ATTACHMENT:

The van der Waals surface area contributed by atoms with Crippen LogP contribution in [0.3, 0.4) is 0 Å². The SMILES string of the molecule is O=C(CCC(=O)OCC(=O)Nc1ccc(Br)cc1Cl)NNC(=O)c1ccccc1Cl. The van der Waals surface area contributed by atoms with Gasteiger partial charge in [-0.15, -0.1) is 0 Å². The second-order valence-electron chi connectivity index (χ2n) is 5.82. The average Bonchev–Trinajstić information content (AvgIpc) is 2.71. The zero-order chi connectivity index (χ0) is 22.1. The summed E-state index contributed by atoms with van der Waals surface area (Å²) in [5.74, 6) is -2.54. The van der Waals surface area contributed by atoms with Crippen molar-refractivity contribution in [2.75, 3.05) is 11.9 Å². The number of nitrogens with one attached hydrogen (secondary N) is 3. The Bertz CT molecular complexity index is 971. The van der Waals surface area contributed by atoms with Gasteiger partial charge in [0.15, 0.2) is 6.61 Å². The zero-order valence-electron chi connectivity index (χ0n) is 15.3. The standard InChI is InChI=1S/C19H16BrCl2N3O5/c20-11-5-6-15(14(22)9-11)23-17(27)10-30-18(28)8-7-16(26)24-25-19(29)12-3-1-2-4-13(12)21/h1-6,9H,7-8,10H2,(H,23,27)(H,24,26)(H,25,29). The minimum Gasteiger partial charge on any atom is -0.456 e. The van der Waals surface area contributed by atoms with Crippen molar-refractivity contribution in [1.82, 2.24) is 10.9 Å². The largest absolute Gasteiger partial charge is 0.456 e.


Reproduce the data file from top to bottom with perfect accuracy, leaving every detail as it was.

The van der Waals surface area contributed by atoms with Crippen LogP contribution in [0.3, 0.4) is 0 Å². The SMILES string of the molecule is O=C(CCC(=O)OCC(=O)Nc1ccc(Br)cc1Cl)NNC(=O)c1ccccc1Cl. The van der Waals surface area contributed by atoms with Gasteiger partial charge in [-0.15, -0.1) is 0 Å². The second-order valence-electron chi connectivity index (χ2n) is 5.82. The average Bonchev–Trinajstić information content (AvgIpc) is 2.71. The zero-order chi connectivity index (χ0) is 22.1. The summed E-state index contributed by atoms with van der Waals surface area (Å²) in [5.74, 6) is -2.54. The van der Waals surface area contributed by atoms with Crippen molar-refractivity contribution in [2.75, 3.05) is 11.9 Å². The number of nitrogens with one attached hydrogen (secondary N) is 3. The Bertz CT molecular complexity index is 971. The van der Waals surface area contributed by atoms with Gasteiger partial charge in [0.15, 0.2) is 6.61 Å². The zero-order valence-electron chi connectivity index (χ0n) is 15.3. The standard InChI is InChI=1S/C19H16BrCl2N3O5/c20-11-5-6-15(14(22)9-11)23-17(27)10-30-18(28)8-7-16(26)24-25-19(29)12-3-1-2-4-13(12)21/h1-6,9H,7-8,10H2,(H,23,27)(H,24,26)(H,25,29). The minimum Gasteiger partial charge on any atom is -0.456 e. The van der Waals surface area contributed by atoms with Crippen molar-refractivity contribution in [1.82, 2.24) is 10.9 Å². The largest absolute Gasteiger partial charge is 0.456 e.